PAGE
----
…concentrated solar power (CSP) makes electricity by making steam that drives a turbine, like combustion of coal or natural gas does.
Except that instead of creating heat by removing mountains to dig up coal or fracking up groundwater to get at natural gas, CSP boils a heat transfer fluid using just reflected sunlight for clean energy.
In power tower CSP, thousands of mirrors concentrate multiple ‘suns’ on one spot; the receiver in the tower. The solar flux heats what’s in the receiver (water for Ivanpah; molten salt for Crescent Dunes) to ultimately make the steam.
It was designed by BrightSource Energy to use more than 170,000 mirrors to focus sunlight onto boilers positioned atop three towers, which reach nearly 500 feet (150 meters) into the dry desert air. The reflected sunlight heats water in the boilers to make steam, which turns turbines to generate electricity—enough to power more than 140,000 homes.
Parabolic trough systems use curved mirrors to focus the sun’s energy onto a receiver tube that runs down the center of a trough.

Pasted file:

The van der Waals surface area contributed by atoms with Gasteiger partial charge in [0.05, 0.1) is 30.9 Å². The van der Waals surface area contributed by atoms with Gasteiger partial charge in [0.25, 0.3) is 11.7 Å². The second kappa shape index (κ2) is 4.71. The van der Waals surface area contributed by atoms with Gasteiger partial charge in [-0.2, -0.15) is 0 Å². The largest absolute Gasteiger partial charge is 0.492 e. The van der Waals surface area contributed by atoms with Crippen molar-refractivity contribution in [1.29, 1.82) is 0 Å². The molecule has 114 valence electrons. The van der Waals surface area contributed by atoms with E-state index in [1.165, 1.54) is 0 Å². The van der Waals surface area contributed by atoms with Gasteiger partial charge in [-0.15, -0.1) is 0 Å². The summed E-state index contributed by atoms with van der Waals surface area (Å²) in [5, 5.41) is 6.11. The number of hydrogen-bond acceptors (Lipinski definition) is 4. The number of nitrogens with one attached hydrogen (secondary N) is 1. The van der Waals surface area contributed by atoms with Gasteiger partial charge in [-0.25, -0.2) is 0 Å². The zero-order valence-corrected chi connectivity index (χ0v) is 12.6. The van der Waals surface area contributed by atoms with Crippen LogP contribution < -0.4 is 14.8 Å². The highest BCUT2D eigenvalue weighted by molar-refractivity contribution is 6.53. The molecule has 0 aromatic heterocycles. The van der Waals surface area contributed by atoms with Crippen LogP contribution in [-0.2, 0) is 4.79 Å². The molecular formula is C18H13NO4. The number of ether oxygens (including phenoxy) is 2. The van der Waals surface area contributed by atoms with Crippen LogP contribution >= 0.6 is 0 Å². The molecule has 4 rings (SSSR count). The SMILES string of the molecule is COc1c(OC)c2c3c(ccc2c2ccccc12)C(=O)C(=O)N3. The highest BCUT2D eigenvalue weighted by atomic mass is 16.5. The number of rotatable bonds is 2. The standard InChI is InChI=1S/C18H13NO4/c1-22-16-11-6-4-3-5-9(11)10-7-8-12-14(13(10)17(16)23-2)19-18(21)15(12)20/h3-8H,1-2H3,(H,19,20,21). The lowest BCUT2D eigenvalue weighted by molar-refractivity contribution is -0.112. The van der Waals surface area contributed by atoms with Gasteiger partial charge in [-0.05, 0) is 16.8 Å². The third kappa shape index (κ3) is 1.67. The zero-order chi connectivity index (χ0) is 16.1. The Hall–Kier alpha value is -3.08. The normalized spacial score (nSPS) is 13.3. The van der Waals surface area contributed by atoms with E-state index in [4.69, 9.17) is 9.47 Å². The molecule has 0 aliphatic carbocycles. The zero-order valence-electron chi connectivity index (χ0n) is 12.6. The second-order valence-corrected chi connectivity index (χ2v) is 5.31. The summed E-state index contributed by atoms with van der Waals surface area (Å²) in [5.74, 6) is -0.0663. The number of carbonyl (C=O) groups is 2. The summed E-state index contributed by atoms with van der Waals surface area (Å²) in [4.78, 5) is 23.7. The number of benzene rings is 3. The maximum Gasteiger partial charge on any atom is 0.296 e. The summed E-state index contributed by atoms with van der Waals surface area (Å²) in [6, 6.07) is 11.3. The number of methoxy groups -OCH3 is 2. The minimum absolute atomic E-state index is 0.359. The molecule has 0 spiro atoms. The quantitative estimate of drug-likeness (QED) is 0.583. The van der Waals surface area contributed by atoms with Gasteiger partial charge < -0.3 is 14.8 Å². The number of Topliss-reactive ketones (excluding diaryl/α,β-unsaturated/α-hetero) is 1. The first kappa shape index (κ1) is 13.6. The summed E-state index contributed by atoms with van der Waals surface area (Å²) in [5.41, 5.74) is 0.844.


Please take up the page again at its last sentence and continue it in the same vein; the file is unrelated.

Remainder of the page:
Compact Linear Fresnel Reflector uses the principles of curved-mirror trough systems, but with long parallel rows of lower-cost flat mirrors. These modular reflectors focus the sun’s energy onto elevated receivers, which consist of a system of tubes through which water flows.
Power tower systems use a central receiver system, which allows for higher operating temperatures and thus greater efficiencies. Computer-controlled flat mirrors (called heliostats) track the sun along two axes and focus solar energy on a receiver at the top of a high tower.
Mirrors are distributed over a parabolic dish surface to concentrate sunlight on a receiver fixed at the focal point. In contrast to other CSP technologies that employ steam to create electricity via a turbine, a dish-engine system uses a working fluid such as hydrogen that is heated up to 1,200° F in the receiver to drive an engine such as the Stirling engine. Each dish rotates along two axes to track the sun.
*Photo courtesy of Jack Freer May 2015*